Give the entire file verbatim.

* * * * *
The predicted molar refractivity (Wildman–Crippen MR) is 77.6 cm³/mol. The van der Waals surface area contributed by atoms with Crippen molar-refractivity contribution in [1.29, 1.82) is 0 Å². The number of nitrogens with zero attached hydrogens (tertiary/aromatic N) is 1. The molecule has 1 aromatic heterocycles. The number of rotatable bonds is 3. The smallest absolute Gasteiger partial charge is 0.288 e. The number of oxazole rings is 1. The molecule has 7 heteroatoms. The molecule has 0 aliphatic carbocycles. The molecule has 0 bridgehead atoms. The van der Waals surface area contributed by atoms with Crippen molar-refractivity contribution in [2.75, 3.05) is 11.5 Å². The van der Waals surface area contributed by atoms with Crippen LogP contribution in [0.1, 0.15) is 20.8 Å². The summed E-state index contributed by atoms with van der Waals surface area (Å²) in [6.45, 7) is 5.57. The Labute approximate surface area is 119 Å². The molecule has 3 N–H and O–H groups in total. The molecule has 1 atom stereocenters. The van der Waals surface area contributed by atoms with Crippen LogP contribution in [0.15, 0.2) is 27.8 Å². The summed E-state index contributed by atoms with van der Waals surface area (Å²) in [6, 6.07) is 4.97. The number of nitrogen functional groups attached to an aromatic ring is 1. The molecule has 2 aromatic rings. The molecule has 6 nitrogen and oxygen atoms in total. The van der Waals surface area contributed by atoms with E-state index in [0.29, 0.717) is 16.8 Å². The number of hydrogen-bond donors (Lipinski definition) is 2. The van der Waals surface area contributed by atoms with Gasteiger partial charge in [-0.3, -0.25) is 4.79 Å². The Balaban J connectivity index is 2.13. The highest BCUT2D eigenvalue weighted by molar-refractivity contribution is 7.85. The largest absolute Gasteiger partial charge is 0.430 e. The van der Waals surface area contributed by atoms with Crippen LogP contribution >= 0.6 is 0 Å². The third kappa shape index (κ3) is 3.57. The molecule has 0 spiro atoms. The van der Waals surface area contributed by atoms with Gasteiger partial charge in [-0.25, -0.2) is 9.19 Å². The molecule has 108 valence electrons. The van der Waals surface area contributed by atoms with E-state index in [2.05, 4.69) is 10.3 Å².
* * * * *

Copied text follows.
The predicted molar refractivity (Wildman–Crippen MR) is 77.6 cm³/mol. The van der Waals surface area contributed by atoms with Crippen molar-refractivity contribution in [1.29, 1.82) is 0 Å². The number of nitrogens with zero attached hydrogens (tertiary/aromatic N) is 1. The molecule has 1 aromatic heterocycles. The number of rotatable bonds is 3. The smallest absolute Gasteiger partial charge is 0.288 e. The number of oxazole rings is 1. The molecule has 7 heteroatoms. The molecule has 0 aliphatic carbocycles. The molecule has 0 bridgehead atoms. The van der Waals surface area contributed by atoms with Crippen molar-refractivity contribution in [2.75, 3.05) is 11.5 Å². The van der Waals surface area contributed by atoms with Crippen LogP contribution in [0.1, 0.15) is 20.8 Å². The summed E-state index contributed by atoms with van der Waals surface area (Å²) in [6.45, 7) is 5.57. The Labute approximate surface area is 119 Å². The molecule has 3 N–H and O–H groups in total. The molecule has 1 atom stereocenters. The van der Waals surface area contributed by atoms with Crippen LogP contribution in [0.15, 0.2) is 27.8 Å². The summed E-state index contributed by atoms with van der Waals surface area (Å²) in [6, 6.07) is 4.97. The number of nitrogen functional groups attached to an aromatic ring is 1. The molecule has 2 aromatic rings. The molecule has 6 nitrogen and oxygen atoms in total. The van der Waals surface area contributed by atoms with E-state index in [0.29, 0.717) is 16.8 Å². The number of hydrogen-bond donors (Lipinski definition) is 2. The van der Waals surface area contributed by atoms with Gasteiger partial charge in [-0.3, -0.25) is 4.79 Å². The Balaban J connectivity index is 2.13. The highest BCUT2D eigenvalue weighted by molar-refractivity contribution is 7.85. The largest absolute Gasteiger partial charge is 0.430 e. The van der Waals surface area contributed by atoms with Crippen LogP contribution >= 0.6 is 0 Å². The third kappa shape index (κ3) is 3.57. The molecule has 0 spiro atoms. The van der Waals surface area contributed by atoms with Gasteiger partial charge in [-0.25, -0.2) is 9.19 Å². The molecule has 108 valence electrons. The van der Waals surface area contributed by atoms with E-state index in [2.05, 4.69) is 10.3 Å².